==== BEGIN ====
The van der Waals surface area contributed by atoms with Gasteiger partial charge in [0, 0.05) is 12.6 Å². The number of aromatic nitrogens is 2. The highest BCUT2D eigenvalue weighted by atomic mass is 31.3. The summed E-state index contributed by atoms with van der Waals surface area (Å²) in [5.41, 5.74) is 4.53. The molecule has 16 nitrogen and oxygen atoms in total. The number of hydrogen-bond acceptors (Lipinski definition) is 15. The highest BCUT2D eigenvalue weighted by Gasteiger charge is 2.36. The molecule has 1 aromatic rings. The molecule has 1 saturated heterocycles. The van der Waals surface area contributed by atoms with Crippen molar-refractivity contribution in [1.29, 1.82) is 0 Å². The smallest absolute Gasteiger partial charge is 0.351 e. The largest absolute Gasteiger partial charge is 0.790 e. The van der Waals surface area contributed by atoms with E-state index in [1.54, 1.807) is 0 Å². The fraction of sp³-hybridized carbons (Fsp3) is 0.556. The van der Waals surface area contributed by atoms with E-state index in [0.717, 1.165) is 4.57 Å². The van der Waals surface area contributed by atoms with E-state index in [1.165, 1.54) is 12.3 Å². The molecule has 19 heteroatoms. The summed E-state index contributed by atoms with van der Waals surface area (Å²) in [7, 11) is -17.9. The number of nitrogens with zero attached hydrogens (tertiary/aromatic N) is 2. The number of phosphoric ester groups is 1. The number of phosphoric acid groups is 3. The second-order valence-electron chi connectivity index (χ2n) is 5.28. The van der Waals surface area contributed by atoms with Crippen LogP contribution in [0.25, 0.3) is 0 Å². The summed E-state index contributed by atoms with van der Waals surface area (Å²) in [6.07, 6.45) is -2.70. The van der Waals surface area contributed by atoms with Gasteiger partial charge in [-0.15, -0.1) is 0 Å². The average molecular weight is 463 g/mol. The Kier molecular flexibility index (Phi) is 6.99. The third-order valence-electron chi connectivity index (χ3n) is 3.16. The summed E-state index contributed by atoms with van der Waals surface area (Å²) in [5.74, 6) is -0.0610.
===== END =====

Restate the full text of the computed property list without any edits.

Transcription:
The van der Waals surface area contributed by atoms with Gasteiger partial charge in [0, 0.05) is 12.6 Å². The number of aromatic nitrogens is 2. The highest BCUT2D eigenvalue weighted by atomic mass is 31.3. The summed E-state index contributed by atoms with van der Waals surface area (Å²) in [5.41, 5.74) is 4.53. The molecule has 16 nitrogen and oxygen atoms in total. The number of hydrogen-bond acceptors (Lipinski definition) is 15. The highest BCUT2D eigenvalue weighted by Gasteiger charge is 2.36. The molecule has 1 aromatic rings. The molecule has 1 saturated heterocycles. The van der Waals surface area contributed by atoms with Crippen molar-refractivity contribution in [1.29, 1.82) is 0 Å². The smallest absolute Gasteiger partial charge is 0.351 e. The largest absolute Gasteiger partial charge is 0.790 e. The van der Waals surface area contributed by atoms with E-state index in [1.54, 1.807) is 0 Å². The fraction of sp³-hybridized carbons (Fsp3) is 0.556. The van der Waals surface area contributed by atoms with E-state index in [0.717, 1.165) is 4.57 Å². The van der Waals surface area contributed by atoms with E-state index in [1.165, 1.54) is 12.3 Å². The molecule has 19 heteroatoms. The summed E-state index contributed by atoms with van der Waals surface area (Å²) in [7, 11) is -17.9. The number of nitrogens with zero attached hydrogens (tertiary/aromatic N) is 2. The number of phosphoric ester groups is 1. The number of phosphoric acid groups is 3. The second-order valence-electron chi connectivity index (χ2n) is 5.28. The van der Waals surface area contributed by atoms with Crippen LogP contribution in [0.25, 0.3) is 0 Å². The summed E-state index contributed by atoms with van der Waals surface area (Å²) in [6.07, 6.45) is -2.70. The van der Waals surface area contributed by atoms with Gasteiger partial charge in [-0.15, -0.1) is 0 Å². The average molecular weight is 463 g/mol. The Kier molecular flexibility index (Phi) is 6.99. The third-order valence-electron chi connectivity index (χ3n) is 3.16. The summed E-state index contributed by atoms with van der Waals surface area (Å²) in [5.74, 6) is -0.0610.